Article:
Family law by its very nature involves personal, private, and sometimes embarrassing facts. People are naturally reluctant to reveal these details; especially to someone they just met. The attorney-client privilege is meant to protect confidential communications between you and your attorney when they relate to seeking legal advice or preparing for your case. The idea behind the privilege is that a client has a right not to disclose any confidential communication made to their attorney. The communication must be confidential…

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Where To File For Divorce

Where To File For Divorce

In Tennessee a divorce should be filed in either:• The county where the defendant resides• The county where both parties resided at the time of their separation (or)• The county where the plaintiff resides if the defendant is not a resident of Tennessee. A party must also decide which court in the county they wish to file with. A divorce may be filed in either the Circuit Court or Chancery Court. These courts have concurrent jurisdiction over divorce actions. In…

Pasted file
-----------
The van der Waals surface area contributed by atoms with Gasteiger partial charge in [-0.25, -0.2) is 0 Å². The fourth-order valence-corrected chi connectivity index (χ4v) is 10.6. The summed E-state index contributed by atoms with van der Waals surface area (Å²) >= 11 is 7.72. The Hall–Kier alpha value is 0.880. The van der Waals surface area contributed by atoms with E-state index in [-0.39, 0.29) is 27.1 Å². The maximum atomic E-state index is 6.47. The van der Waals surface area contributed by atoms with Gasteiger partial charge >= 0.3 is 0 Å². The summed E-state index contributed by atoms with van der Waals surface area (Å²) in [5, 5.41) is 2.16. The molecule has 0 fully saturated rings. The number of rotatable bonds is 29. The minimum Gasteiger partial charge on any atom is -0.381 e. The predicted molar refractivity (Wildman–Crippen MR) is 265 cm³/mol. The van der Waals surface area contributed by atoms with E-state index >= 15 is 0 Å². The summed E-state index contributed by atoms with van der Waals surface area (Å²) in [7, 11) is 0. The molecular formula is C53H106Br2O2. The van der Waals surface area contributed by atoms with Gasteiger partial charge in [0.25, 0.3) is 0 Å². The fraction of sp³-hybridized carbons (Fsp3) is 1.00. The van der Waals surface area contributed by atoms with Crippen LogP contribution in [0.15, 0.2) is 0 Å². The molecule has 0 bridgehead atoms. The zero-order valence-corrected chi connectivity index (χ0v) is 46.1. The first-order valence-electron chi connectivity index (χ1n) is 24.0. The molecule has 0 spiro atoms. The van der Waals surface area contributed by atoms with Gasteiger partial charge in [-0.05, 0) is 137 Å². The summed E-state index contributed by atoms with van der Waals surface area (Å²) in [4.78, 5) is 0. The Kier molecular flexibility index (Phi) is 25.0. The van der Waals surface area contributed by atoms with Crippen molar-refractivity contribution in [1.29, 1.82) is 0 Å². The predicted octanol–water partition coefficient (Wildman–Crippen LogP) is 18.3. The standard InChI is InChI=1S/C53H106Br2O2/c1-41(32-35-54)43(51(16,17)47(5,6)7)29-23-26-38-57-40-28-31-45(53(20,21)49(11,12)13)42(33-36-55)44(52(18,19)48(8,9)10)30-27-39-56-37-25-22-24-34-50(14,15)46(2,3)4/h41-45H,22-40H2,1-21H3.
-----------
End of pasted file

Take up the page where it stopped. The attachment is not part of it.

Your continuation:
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Common Law Marriage

Common Law Marriage

Tennessee does not provide for common law marriages if the marriage took place in the state. However, Tennessee will recognize a common law marriage from another state if it was valid in the home state. A common law marriage is one that for some reason does not satisfy the home state’s licensure or solemnization requirements. Generally, there must be a voluntary agreement between the parties to be married and they must take some action in furtherance of the agreement such…

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Divorce and Bankruptcy

Divorce and Bankruptcy

Divorce can have a devastating effect on both parties financial stability. In some cases this can force one or both parties into bankruptcy. Grant Griffiths of the Kansas Family & Divorce Lawyer has a couple of excellent posts on the subject. In Divorce Debts and Bankruptcy, he details how divorce debt is treated in a bankruptcy proceeding. He also has an article on how Spouses can file bankruptcy alone. It’s only fair to share…